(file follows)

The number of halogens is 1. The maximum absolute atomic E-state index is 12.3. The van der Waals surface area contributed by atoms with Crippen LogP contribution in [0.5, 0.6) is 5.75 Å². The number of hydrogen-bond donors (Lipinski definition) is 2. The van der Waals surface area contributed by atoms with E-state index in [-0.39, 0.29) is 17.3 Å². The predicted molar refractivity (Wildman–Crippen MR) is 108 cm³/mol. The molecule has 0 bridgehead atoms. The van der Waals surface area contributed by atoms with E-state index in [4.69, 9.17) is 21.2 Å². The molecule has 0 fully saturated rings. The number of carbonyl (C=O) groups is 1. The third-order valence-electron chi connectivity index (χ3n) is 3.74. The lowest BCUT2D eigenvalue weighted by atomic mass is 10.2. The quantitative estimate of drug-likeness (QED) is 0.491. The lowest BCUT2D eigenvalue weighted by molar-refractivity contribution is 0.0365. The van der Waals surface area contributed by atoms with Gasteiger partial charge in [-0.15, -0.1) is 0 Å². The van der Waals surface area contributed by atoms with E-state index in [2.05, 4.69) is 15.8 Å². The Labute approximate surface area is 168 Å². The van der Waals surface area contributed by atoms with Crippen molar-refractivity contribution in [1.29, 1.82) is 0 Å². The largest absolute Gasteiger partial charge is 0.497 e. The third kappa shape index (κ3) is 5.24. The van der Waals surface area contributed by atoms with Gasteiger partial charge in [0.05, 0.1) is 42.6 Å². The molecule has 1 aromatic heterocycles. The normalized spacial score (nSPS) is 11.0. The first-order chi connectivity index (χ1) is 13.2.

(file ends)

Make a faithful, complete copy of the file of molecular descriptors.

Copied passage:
The number of halogens is 1. The maximum absolute atomic E-state index is 12.3. The van der Waals surface area contributed by atoms with Crippen LogP contribution in [0.5, 0.6) is 5.75 Å². The number of hydrogen-bond donors (Lipinski definition) is 2. The van der Waals surface area contributed by atoms with E-state index in [-0.39, 0.29) is 17.3 Å². The predicted molar refractivity (Wildman–Crippen MR) is 108 cm³/mol. The molecule has 0 bridgehead atoms. The van der Waals surface area contributed by atoms with E-state index in [4.69, 9.17) is 21.2 Å². The molecule has 0 fully saturated rings. The number of carbonyl (C=O) groups is 1. The third-order valence-electron chi connectivity index (χ3n) is 3.74. The lowest BCUT2D eigenvalue weighted by atomic mass is 10.2. The quantitative estimate of drug-likeness (QED) is 0.491. The lowest BCUT2D eigenvalue weighted by molar-refractivity contribution is 0.0365. The van der Waals surface area contributed by atoms with Gasteiger partial charge in [-0.15, -0.1) is 0 Å². The van der Waals surface area contributed by atoms with E-state index in [2.05, 4.69) is 15.8 Å². The Labute approximate surface area is 168 Å². The van der Waals surface area contributed by atoms with Crippen molar-refractivity contribution in [1.29, 1.82) is 0 Å². The largest absolute Gasteiger partial charge is 0.497 e. The third kappa shape index (κ3) is 5.24. The van der Waals surface area contributed by atoms with Gasteiger partial charge in [0.05, 0.1) is 42.6 Å². The molecule has 1 aromatic heterocycles. The normalized spacial score (nSPS) is 11.0. The first-order chi connectivity index (χ1) is 13.2.